Is Musical Theatre Zigging or Zagging?

The desire to be unique is a common human characteristic. Research in the field of social psychology suggests that people often seek to set themselves apart from others. One study published in the Journal of Personality and Social Psychology suggests that we feel a greater sense of satisfaction and well-being when we perceive ourselves as distinct from others. Yet a wealth of evidence exists to suggest that, in reality, the opposite is true: originality is all but dead. Is this really true? And does it apply to the realm of musical theatre?

Numbers talk. In the last 30 years (so we’re not limited to lockdown-wrought trends here) 82 per cent of new musicals on Broadway have been adaptations. Over this time period, the average run of an adaptation is 644 performances, while the average run of an original production is just over half of that.  And 30 per cent of these original productions closed within a month of premiering – some of them within the first week. Furthermore, 83 per cent of all Best Musical Tony Award winners have been adaptations.  Successful originals are in the minority, with rarities like Hamilton and Dear Evan Hansen bucking trends. The tried and tested does seem to be in perpetual demand.

But do these figures mask another story, or is it true that there is a woeful lack of ingenuity in musical theatre? Perhaps it is worth looking at how this theory plays out in other arenas of creative endeavour.

Back in the 1990s, two Russian artists – Vitaly Komar and Alexander Melamid – hired a market research team to carry out extensive research across numerous American cities, with the aim of identifying a culture’s preferences when selecting artwork. The findings revealed remarkably unform tastes. Respondents overwhelmingly described the exact same picture as their ideal. This project was called ‘People’s Choice’ and was replicated across 11 countries. Despite probing the individual tastes of extremely diverse cultures, it transpired that everyone wanted the same thing: a landscape with a few figures, some animals in the foreground, and featuring the colour blue. One of the artists noted: ‘Looking for freedom, we found slavery’.

But convention and cliché don’t stop with the art world. Coffee shop culture also mimics this penchant for conformity, despite the ‘independents’ priding themselves on not being part of a chain.  From hipsters’ favourite Shoreditch Grind in London to The Coffee Collective in Copenhagen to Bear Pond Espresso in Tokyo, Instagram-friendly reclaimed wood and pendant lights  pop up like international stalkers. And upon leaving our supposedly ‘one-off’ coffee shop we hop into our anonymous vehicles: in 1996 40 per cent of cars sold were monochromatic – by 2016 this figure had doubled to 80 per cent. The trend of conformity is also borne out in our media habits. The top-grossing movies each year are increasingly sequels, prequels, reboots, or spin-offs. In 2021, only one of the top 10 money-making movies was an original: Ryan Reynolds’ perhaps ironically- titled Free Guy. Our books, even, have generic titles, with a proliferation of similar titles (The Girl With/on/in…)and doppelgänger covers. And nowhere is the rejection of distinctiveness more obvious than in the beauty industry. The growing availability of injectable treatments, easily-accessed digital enhancement, and the popularity of online make-up tutorials have led to the ubiquitous ‘Instagram face’. The late Vivienne Westwood made her views on this clear: ‘We are so conformist. Nobody is thinking’. And Distinction Rebellion, an article published in November 2021, has even claimed that the term ‘branding’ is now pretty much interchangeable with ‘blanding’.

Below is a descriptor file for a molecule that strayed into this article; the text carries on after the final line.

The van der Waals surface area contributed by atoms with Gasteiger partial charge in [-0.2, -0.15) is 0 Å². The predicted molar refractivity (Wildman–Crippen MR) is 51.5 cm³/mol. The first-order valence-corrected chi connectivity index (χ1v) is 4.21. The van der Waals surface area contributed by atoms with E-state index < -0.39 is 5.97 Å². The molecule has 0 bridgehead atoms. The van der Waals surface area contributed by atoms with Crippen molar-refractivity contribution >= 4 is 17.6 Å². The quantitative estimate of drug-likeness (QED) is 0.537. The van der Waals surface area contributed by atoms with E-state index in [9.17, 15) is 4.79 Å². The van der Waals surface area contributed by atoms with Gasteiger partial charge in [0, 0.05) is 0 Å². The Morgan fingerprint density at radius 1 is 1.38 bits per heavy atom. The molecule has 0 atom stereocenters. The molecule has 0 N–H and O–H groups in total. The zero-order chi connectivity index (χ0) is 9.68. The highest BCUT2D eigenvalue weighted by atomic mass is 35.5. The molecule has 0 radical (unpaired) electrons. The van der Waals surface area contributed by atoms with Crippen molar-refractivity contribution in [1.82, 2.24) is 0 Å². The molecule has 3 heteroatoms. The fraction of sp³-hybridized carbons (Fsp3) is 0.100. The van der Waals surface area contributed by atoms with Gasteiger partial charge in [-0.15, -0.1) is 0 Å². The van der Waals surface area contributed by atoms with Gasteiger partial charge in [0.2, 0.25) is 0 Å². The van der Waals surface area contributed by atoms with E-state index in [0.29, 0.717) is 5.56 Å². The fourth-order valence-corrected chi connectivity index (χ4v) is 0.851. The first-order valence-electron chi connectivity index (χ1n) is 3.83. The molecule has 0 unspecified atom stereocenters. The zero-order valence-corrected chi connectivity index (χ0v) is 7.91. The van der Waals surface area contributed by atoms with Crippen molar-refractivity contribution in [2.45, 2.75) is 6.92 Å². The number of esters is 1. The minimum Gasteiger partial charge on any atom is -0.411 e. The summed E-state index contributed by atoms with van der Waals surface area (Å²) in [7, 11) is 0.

All of the above, of course, is a result of consumer demand. Money-making ventures are driven by market forces. Originality equates to risk-taking. And there is also the constant factor of the comfort of the familiar, which seems to run parallel with the global growth of uncertainty. It’s not surprising, then, that popular, well-known productions turn up time and again in various forms.

But is this purely a result of factors such as bankability, or is musical theatre plagued by a lack of originality? In response to this question, it’s worth remembering that stories have always been plundered. A famous example is Shakespeare, who shamelessly borrowed from Plutarch and Ovid. Lee Hall, writer of Billy Elliott, is keen to defend adaptations, saying that each of his stage versions is a ‘vehicle for saying what [he] want[s] to say about the world’. He states that he has ‘loads of ideas’, which suggests that sometimes a reworking of an existing story can be original in its own way and can capture the mood of the moment.

Then there is also the question of respecting the canon by ensuring that classic stories constantly return to the stage. Not to do this, according to David Hare (Associate Director of the National Theatre), would be a ‘dereliction of duty’. Classics remain popular for a reason: they’re classic – hence deserve to be showcased. Whether adapting a classic speaks of lazy mediocrity or is a means of using a timeless tale to say something new is a matter of opinion.

Theatre is such an enduring medium – despite successive crises – it seems unlikely that decisions are made on the basis of profit and popularity alone. According to Hall, theatre ‘will see off all other ways of telling stories’. So while the familiar with a twist will always remain popular, let’s hope musical theatre never becomes so banal that it develops its own Instagram face.

Amanda Ellison

Amanda Ellison is a writer, teacher and labradoodle owner, hailing from a Northumbrian coastal town in the UK. She writes regularly for various publications, exclusively on subjects she is passionate about – including the arts and current affairs!

Amanda Ellison

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